Sports doping for the rest of us

Floyd’s lawyer says his client is innocent and Marion’s negative B-sample probably doesn’t prove a thing. But neither is the big doping story this week. Check this:

Updated: Sep. 7, 2006, 5:29 PM ET
Stem cells could be next generation of sports doping
Associated Press

LONDON — For athletes, stem cells have much more than the potential to cure disease and save lives — they may be able to heal injuries, boost strength and endurance, and provide a lasting edge over the competition.

If it sounds like stem cells are next frontier for doping in sports, it’s because they very well may be.

“There’s a spin-off technology from stem cells that could produce super-athletes,” said Paul Griffiths, managing director of CryoGenesis International, which stores umbilical cord blood in its bank for potential later therapeutic use.

He thinks injecting stem cells into healthy muscles might increase their size and even restore them to their youthful capacity.

“You could potentially find a 40-year-old man with 20-year-old legs,” Griffiths said. (Story.)

Know what? Here’s sports doping technology that I’m all for. I’ll let the international sporting establishment deal with setting the rules and prosecuting the cheaters, but in the meantime, can somebody hook me up with whoever is the BALCO of the stem-cell doping underworld?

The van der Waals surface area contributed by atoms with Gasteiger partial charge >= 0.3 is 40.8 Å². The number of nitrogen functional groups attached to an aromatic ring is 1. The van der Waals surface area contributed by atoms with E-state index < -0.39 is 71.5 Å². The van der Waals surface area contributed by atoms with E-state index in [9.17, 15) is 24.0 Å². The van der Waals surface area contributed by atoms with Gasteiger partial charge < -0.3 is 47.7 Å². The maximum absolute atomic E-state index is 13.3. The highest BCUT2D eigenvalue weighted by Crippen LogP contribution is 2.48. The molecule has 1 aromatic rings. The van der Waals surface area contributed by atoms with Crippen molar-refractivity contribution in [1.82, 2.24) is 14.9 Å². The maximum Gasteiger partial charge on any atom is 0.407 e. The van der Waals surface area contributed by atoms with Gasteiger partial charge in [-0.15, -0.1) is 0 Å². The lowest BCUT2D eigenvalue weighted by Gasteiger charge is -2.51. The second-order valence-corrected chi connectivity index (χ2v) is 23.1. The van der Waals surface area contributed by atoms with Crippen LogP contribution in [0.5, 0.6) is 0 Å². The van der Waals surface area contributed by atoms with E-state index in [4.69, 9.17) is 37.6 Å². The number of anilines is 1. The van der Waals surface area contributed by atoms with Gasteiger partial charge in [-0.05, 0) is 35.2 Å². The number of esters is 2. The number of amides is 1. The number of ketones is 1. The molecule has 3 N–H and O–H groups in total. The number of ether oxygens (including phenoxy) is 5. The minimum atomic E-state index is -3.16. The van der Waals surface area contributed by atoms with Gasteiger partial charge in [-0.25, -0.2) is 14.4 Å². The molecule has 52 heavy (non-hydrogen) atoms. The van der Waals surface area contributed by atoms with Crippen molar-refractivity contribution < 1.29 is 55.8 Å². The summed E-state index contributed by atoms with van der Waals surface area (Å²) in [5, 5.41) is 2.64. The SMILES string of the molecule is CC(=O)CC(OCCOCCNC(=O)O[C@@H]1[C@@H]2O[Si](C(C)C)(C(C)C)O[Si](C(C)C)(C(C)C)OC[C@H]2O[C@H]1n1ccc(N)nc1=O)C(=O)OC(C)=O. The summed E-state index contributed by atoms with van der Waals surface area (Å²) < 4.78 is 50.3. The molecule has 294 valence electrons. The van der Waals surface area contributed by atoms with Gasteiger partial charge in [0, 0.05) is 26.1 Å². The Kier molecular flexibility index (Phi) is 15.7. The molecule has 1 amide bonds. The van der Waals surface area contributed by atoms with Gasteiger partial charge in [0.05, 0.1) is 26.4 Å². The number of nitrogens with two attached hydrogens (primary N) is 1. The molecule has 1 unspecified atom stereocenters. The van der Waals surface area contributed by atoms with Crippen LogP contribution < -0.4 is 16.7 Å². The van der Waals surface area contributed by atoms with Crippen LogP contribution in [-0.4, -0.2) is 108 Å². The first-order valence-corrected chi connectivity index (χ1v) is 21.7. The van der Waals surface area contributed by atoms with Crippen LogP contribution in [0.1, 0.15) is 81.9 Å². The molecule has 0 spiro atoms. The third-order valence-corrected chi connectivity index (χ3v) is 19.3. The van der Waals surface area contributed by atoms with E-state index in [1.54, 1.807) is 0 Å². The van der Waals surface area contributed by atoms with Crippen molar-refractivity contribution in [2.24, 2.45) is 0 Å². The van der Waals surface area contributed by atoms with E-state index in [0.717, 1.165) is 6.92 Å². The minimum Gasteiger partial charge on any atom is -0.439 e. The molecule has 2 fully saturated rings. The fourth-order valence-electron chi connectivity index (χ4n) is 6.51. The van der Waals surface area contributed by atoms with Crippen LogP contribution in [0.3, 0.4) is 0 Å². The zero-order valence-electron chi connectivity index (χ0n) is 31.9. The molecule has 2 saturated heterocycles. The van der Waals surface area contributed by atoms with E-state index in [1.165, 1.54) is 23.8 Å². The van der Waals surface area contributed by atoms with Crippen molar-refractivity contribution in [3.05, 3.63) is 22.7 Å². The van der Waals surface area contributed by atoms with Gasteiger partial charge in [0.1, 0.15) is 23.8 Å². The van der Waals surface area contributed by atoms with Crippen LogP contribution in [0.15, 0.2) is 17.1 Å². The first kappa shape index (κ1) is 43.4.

It’s not often that I read a story that has this kind of effect on me. I’ve played a lot of games over the past 40 years and have a lot of mileage on my legs. My ankles are holding up okay, I guess, but my knees are shot all to hell (this is my good knee). While I deal with it and soldier on, playing as much in the way of soccer and hoops as I can, the price I pay is fairly constant pain. When I do something as simple as stand up, people standing ten feet away can hear the popping and squishing in my knees. It feels about like it sounds.

Obviously I’m not the athlete I once was. I can live with that. I don’t want stem-cell doping so I can play in the NBA (that would be some bad-ass technology if I had it, but hey, it wasn’t my knees that helped me “preserve my amateur status” 25 years ago). No, I’d just like to be pain-free again. It’s that simple. If the therapy caused some improvement in performance that would be great – maybe I’d score a couple more goals a season for my 40+ team.

Maybe all “performance-enhancing technology” ain’t bad, huh? So let’s get our research on, shall we?



4 thoughts on “Sports doping for the rest of us

  1. While I’m not a sports fan, I find myself drawn in by the various news reports of one mega-athlete or another under the microscope over a doping scandal. I can certainly see where cheating is an issue, and from the corporate backing side, what’s good for the shareholder is probably not what’s good for the individual’s performance if fair play is flouted for it. BUT. Being the non-sports fan that I am, I can’t help but wonder if the solution isn’t a very simple one…create a new division/league/whatever. Sure, it would be rife with risks, and undoubtedly some would push themselves right into a pine box, but whatever happened to self-determination? I like to pretend I have the remaining liberty of choosing the context of my demise, if not the specific manner. How much moreso for one so driven by the need for excellence that they would undergo any risk for the obviously temporary distinction of being The Greatest? And which is greater, the potential for abuse or the potential for excellence?